# Uniform convergence and the supremum theorem

I know that there are at least 3 other questions with the similar problem. I hope, though, you won't flag this as a duplicate since I've got some specific questions here that haven't been answered there before.

So we all know the theorem states:

The sequence of functions $$\{f_n\}_{n\in \mathbb{N}}$$ converges uniformly to the function $$f$$ if and only if $$\lim_{n\to \infty}\sup{|f_n(x)-f(x)|} = 0$$

And the proof that I've found says the following:

For the right hand side implication:

Let $$l_n = \sup{|f_n(x)-f(x)|}$$. From the assumtion (that the function converges uniformly) we know that:

$$(\forall\epsilon>0)(\exists n_0 \in \mathbb{N})(\forall x \in X)(n \geq n_0 \Rightarrow |f_n(x)-f(x)|) < \frac{\epsilon}{2}$$

Therefore $$l_n \leq \frac{\epsilon}{2} < \epsilon \Rightarrow \lim_{n \to \infty}l_n = 0$$. Proof done.

Here's what confuses me:

The fact that $$l_n$$ is the supremum of the set with elements $$|f_n(x)-f(x)|$$ tells us that it is always greater than those elements. How does that tell us that it's less than $$\epsilon$$. The only justification that I can come up with is to recall that the supremum is the least upper bound, and since $$\epsilon$$ is also an upper bound in this case, than the supremum must be less than it. But still not sure how valid that is.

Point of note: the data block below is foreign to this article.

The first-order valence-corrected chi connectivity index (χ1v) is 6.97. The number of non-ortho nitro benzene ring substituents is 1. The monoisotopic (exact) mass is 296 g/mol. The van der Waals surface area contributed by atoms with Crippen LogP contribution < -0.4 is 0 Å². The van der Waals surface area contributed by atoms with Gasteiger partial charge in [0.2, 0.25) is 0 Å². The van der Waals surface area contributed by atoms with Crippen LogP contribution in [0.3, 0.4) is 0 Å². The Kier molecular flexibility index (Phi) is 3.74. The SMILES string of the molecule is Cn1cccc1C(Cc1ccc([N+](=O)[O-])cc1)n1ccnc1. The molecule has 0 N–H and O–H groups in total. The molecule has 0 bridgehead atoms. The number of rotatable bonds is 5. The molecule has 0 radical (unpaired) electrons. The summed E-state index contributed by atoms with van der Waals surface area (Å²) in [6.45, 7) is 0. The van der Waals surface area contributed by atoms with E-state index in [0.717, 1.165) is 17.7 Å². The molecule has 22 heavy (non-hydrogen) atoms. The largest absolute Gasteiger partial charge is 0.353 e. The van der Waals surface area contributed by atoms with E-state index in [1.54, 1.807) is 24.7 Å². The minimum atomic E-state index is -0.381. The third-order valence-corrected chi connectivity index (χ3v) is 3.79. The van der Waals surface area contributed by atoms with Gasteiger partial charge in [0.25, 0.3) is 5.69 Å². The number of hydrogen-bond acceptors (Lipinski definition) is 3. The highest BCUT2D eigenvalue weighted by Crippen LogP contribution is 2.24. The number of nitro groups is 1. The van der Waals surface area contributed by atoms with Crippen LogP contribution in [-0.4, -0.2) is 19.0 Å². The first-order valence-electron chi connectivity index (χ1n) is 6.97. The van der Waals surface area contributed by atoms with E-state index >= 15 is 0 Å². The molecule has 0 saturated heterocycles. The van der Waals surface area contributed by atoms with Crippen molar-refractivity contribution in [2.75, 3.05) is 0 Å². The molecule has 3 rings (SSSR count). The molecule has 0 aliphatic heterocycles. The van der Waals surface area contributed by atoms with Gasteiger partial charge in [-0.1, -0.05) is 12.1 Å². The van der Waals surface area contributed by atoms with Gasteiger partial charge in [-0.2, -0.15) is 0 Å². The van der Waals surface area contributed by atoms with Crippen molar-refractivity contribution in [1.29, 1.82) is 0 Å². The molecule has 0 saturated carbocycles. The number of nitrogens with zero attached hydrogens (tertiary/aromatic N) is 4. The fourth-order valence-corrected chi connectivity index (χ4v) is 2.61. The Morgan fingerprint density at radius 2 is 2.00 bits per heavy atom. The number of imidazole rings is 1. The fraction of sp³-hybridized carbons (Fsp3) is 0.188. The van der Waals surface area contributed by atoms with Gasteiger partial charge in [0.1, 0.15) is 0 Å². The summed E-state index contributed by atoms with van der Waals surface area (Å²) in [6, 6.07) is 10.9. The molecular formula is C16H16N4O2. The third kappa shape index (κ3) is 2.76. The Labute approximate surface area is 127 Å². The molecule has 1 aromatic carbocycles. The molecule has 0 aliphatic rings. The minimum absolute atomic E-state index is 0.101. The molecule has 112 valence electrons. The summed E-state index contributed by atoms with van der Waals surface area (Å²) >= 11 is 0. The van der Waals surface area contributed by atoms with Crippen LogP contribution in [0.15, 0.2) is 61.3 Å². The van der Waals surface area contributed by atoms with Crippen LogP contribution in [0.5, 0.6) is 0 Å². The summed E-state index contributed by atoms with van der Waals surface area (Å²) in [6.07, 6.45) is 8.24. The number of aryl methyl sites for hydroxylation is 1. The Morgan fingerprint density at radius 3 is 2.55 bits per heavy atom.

Another thing: If my justification is correct, why do we even use $$\frac{\epsilon}{2}$$? Can't we just immediately conclude that $$l_n$$ must be less than $$\epsilon$$. It seems unnecessary.

And finally, the textbook I'm reading this from is missing the proof for the left hand side implication. So could anyone give me some hints on how to prove that side?

Thanks.

EDIT:

Some similar questions I've found: Uniform convergence of supremum Uniform Convergence Theorem

There was one more, I think, but I can't find it anymore.

• please link the "at three other questions" that you found that are similar to this question. – jordan_glen Jan 28 '19 at 15:07
• @jordan_glen done – Koy Jan 28 '19 at 15:16
• Thanks, dear @Key! – jordan_glen Jan 28 '19 at 15:18
• Congrats, you've posed question number $2^{64}$. Made the MB. – Michael Hoppe Jan 28 '19 at 15:25

You were right about the justification. If we have a set $$A$$ and we know $$a < b$$ for all $$a \in A$$ we know that $$b$$ is an upperbound for $$A$$ and so $$\sup A \le b$$ because $$\sup A$$ is the minumum of the upperbounds. (a set like $$A=(0,1)$$, and $$b=1$$ shows we can have equality here, so $$\le$$ is the best we can do).
We apply this in the proof to the set $$A=\{|f_n(x)-f(x)|: x \in X\}$$ ($$X$$ or whatever the domain of all $$f_n$$ and $$f$$ is) and $$b=\frac{\varepsilon}{2}$$. Then $$\sup A=l_n \le \frac{\varepsilon}{2} < 2$$. So the half factor is just to get $$<$$ in the end as we only get $$\le$$ from the $$\sup$$ argument.
As to the other direction: suppose $$l_n \to 0$$ and let $$\varepsilon >0$$ be given. Then find $$n_0$$ such that $$n \ge n_0$$ implies that $$l_n < \varepsilon$$, by the given limit.
If then $$n \ge n_0$$ and $$p\in X$$, then $$|f_n(p) -f(p)| \le \sup \{|f_n(x)-f(x)|: x \in X\}=l_n$$ (any element is $$\le$$ than the sup, which is in particular an upper bound of the set) and so $$|f_n(p) - f(p)| \le l_n < \varepsilon$$, and as $$n \ge n_0$$ and $$p \in X$$ were arbitary we have shown uniform convergence of $$f_n$$ to $$f$$.